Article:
The 4-4 Golden Eagles had a game washed out against Appalachian State early this year, so they badly need a win against either this division-leading Blazer team or second-place Louisiana Tech, in order for a bowl bid to be in play by the time they beat up on UTEP. The College Football Czar would like to see USM and ASU make their game up the first week of December, but the Mountaineers might remain in the running for the East division of the Sun Belt until their regular season finale against Troy.
Construction is expected to begin very soon on a new 45,000-seat stadium in Birmingham, but until that’s completed, Bill Clark’s team will continue to play at the cavernous, crumbling Legion Field. The name of the building reminds the Czar of that scene in Beau Geste where the sadistic Sergeant Markoff orders those two captured escapees to escape Fort Zinderneuf again. Realizing that the brutality of the desert will kill them, they plead to be allowed to stay, but he forces them outside the gate anyway. Had he ordered them instead to escape Legion Field, they’d have not only gone, but probably whistled along the way.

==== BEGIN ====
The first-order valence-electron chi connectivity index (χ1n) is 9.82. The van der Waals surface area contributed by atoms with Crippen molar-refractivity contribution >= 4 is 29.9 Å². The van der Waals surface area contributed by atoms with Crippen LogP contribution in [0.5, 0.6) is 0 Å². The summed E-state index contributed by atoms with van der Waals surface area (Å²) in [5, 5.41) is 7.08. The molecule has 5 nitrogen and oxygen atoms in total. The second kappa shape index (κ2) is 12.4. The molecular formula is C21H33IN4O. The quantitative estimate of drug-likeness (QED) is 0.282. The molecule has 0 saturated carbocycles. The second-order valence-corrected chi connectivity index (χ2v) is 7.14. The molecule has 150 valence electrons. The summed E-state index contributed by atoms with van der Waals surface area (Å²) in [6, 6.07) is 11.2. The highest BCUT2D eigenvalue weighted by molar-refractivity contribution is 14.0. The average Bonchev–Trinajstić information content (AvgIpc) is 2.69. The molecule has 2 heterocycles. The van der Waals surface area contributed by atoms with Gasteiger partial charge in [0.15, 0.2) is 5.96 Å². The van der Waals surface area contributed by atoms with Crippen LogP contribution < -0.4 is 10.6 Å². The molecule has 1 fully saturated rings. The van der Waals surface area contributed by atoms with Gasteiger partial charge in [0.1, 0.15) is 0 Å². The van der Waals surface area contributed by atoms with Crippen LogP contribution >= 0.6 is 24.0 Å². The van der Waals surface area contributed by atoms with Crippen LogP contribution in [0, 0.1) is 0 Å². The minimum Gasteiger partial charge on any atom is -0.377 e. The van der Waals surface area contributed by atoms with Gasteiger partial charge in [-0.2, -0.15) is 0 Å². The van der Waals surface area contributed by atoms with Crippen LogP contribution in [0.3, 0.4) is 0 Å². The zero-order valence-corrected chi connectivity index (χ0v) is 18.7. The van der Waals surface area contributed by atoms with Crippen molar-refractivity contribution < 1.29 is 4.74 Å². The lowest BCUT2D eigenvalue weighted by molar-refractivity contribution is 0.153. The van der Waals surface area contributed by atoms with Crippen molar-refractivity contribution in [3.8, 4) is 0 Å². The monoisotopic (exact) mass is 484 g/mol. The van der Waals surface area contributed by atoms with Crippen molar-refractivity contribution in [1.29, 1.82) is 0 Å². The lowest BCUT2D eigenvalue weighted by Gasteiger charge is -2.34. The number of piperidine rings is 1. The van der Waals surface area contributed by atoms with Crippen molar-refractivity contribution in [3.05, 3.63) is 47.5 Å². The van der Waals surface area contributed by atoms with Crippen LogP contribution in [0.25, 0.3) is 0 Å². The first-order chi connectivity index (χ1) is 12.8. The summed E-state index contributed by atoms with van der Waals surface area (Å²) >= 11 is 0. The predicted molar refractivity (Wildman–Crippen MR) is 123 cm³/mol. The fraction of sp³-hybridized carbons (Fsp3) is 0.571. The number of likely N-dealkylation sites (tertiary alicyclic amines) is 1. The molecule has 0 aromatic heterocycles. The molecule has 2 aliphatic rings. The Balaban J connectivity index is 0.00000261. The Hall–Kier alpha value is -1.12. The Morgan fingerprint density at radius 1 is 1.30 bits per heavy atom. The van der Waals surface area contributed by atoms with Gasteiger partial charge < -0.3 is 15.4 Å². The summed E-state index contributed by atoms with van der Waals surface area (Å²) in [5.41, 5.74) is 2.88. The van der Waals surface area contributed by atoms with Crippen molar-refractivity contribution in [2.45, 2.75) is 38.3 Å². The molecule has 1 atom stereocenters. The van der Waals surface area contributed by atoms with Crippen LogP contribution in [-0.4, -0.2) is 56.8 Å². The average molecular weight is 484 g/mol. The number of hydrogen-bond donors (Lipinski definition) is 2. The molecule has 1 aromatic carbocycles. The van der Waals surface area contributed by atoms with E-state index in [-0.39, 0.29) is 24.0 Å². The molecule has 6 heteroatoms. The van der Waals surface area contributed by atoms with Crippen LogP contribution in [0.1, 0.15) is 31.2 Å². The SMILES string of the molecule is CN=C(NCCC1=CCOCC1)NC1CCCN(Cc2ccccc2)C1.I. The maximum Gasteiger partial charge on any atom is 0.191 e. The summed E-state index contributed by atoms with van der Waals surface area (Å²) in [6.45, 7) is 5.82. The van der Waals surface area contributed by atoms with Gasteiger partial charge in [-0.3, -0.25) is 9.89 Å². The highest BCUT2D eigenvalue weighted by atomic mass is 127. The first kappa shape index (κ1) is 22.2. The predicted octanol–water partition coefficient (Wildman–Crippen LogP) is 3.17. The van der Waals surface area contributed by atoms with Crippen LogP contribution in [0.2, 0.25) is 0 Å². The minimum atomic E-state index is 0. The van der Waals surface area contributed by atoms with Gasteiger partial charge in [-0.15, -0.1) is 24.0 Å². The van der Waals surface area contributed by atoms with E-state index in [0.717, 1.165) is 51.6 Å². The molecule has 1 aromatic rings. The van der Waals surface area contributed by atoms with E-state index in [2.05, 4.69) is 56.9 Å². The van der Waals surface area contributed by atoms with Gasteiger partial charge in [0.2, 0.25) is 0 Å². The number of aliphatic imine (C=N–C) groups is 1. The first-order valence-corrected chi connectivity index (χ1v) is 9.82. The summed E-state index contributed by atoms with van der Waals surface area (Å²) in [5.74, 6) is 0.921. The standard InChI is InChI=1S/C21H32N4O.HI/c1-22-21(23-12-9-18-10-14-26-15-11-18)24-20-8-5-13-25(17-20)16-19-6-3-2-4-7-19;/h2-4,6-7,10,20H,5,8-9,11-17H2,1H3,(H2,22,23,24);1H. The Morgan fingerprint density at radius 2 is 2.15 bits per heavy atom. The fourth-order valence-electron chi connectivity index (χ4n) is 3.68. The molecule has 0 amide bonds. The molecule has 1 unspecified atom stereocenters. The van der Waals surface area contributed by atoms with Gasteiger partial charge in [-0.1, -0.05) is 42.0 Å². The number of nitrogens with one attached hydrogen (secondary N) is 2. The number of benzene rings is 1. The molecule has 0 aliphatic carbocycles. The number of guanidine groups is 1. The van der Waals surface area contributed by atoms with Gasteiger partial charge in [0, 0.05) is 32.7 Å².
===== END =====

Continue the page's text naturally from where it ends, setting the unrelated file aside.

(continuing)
UAB 37, Southern Miss 29
Miami at Georgia Tech
This year’s newer, bigger version of the turnover chain features a likeness of Miami’s mascot, Sebastian the Ibis. It ought to have been an albatross instead, because that’s what the Hurricanes’ reliance on takeaways has become to them. The last time Mark Richt’s team won the turnover battle was in their 28-27 comeback victory over Florida State. Since then, they’ve gone minus-2 in turnover margin, and 0-3 games.
The reason is plain to see. The Canes’ offense simply cannot often drive the length of the field. If the defense doesn’t give them a short field on a takeaway, they just don’t tend to score very often. During this three-game stretch, for instance, they’ve been held to 13, 14 and 12 points.
Freshman Yellowjacket quarterback Tobias Oliver has had a tendency to bias the fans in Atlanta against the pass. For the season, he’s completed only 6 of 12 with two TDs, but he’s gained 780 yards on the ground, where he’s hit paydirt 12 times, to lead his team in both categories.
For the record, the plural of albatross can be either “albatrosses,” or just plain “albatross” – just in case some team still lamely calling itself the Aggies is in the market for an upgrade.